7 Big Social Trends that Coronavirus is Accelerating

 In Collaboration, Corporate Social Responsibility, Creating Shared Value, Designing Solutions, Innovation, Leadership

In times of turmoil we have to look through the noise and identify the social trends that will significantly shape our future. Crises are not new, however this one is truly systemic and will be the defining global event for most generations alive today. Arundhati Roy furnishes us with:

Historically, pandemics have forced humans to break with the past and imagine their world anew. This one is no different. It is a portal, a gateway between one world and the next.

I’ve drawn on several sources to pick out 7 trends that are being accelerated or amplified by coronavirus in a bid to help define the new landscape:

1. Shareholders now realise they rely on stakeholders

Business prosperity depends on the health of society – coronavirus has made that link abundantly clear.

Up until now, too many businesses have acted as if they are independent of society: running down natural resources, exploiting people, arbitraging rules and regulations, promulgating dubious sales and marketing practices and so on because they’ve been putting shareholder returns first (and have been allowed to get away with it).

Those days are pretty much over. Our fortunes are entwined and employees, consumers, regulators and governments are getting wiser to that fact. The Business Roundtable (US) recently acknowledged the importance of stakeholder health – it will be more impressive when member companies translate their intentions into concrete actions.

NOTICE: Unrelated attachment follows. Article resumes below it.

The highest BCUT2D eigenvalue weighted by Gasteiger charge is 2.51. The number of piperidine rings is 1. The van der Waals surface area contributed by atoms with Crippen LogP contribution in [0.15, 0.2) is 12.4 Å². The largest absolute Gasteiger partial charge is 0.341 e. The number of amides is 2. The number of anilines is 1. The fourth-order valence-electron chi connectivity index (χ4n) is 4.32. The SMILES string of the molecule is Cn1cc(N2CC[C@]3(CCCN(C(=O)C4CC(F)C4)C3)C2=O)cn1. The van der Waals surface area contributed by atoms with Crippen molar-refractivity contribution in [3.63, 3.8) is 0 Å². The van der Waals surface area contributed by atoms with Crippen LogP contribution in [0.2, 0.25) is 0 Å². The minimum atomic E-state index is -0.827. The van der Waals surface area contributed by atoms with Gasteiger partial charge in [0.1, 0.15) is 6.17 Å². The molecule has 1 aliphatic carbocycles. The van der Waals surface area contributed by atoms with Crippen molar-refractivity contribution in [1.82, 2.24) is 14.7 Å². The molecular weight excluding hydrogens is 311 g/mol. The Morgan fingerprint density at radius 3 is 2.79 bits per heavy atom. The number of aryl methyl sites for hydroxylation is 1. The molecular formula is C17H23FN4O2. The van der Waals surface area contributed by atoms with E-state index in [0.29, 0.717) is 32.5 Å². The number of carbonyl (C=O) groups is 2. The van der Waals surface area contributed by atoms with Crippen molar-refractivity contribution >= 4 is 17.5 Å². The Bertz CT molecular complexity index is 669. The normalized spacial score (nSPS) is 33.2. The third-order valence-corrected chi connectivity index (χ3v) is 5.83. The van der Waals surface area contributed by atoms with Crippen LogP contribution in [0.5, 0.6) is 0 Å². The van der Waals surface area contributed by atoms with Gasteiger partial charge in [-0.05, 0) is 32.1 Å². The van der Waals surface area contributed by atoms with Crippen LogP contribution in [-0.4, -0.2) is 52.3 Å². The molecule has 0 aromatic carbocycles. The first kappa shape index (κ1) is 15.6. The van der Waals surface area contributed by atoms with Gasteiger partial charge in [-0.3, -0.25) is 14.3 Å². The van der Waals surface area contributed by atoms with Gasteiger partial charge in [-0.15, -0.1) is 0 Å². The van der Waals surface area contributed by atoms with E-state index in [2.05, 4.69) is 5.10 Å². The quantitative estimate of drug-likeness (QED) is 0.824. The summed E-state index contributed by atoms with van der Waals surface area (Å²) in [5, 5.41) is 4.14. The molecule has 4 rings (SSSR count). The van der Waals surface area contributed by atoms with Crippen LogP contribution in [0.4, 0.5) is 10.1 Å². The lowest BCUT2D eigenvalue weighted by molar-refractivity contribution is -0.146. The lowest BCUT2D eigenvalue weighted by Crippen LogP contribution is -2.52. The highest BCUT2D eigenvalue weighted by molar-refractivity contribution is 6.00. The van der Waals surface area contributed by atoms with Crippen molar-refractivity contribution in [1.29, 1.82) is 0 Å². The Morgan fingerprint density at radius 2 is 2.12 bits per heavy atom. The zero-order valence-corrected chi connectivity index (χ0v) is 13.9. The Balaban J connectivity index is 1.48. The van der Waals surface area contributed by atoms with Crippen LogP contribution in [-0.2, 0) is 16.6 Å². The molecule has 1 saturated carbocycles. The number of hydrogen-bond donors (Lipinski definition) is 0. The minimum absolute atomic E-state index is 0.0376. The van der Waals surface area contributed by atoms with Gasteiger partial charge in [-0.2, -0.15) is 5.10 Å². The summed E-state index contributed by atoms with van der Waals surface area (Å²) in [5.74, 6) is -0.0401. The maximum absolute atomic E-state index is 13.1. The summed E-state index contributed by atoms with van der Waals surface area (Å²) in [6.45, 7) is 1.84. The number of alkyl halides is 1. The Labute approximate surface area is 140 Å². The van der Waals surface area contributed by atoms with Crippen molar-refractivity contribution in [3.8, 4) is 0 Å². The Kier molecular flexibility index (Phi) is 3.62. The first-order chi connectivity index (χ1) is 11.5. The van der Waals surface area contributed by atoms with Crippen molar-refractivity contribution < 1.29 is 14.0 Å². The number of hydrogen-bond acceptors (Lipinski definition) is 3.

Former Unilever CEO, Paul Polman, notes that solving the pandemic has required a bigger level of partnership with entities like the World Health Organisation overcoming its historical reluctance to collaborate with business. Greg Hills, managing director of FSG, points out that system problems require system solutions. Their observations point to the need for public, private and social sector organisations to work together in new ways, traversing boundaries they’ve historically operated within.

2. However, capitalism is here to stay

Capitalism provides incentive for private trade and industry to meet our needs instead of relying on government. I think we all enjoy the freedoms and advancements this system presents, but it requires prudent governance and supervision to work in our interests. Putting shareholder interests ahead of all others clearly doesn’t work.

Capitalism is often vilified, however it does have the power to create change at scale in relatively short timeframes. Author of The Great Disruption, Paul Gilding, writes:

Capitalism, correctly defined and well managed, can be a powerful and effective component of an intelligently designed, democratic and fair society.

We won’t abandon capitalism because it will take decades to figure out what a workable new system might look like, assuming there is consensus for change. However the pandemic lowers our tolerance for unhealthy side-effects, and provides a mandate for improving the way we allocate risks and resources.

3. Two paths. One choice.

Ray Dalio, chief investment officer at Bridgewater Associates delivers some home truths in this TEDx interview on what corona virus means for the global economy. He asks: Who pays? How will we deal with each other? How does wealth get redistributed? Will it ignite global tensions and war?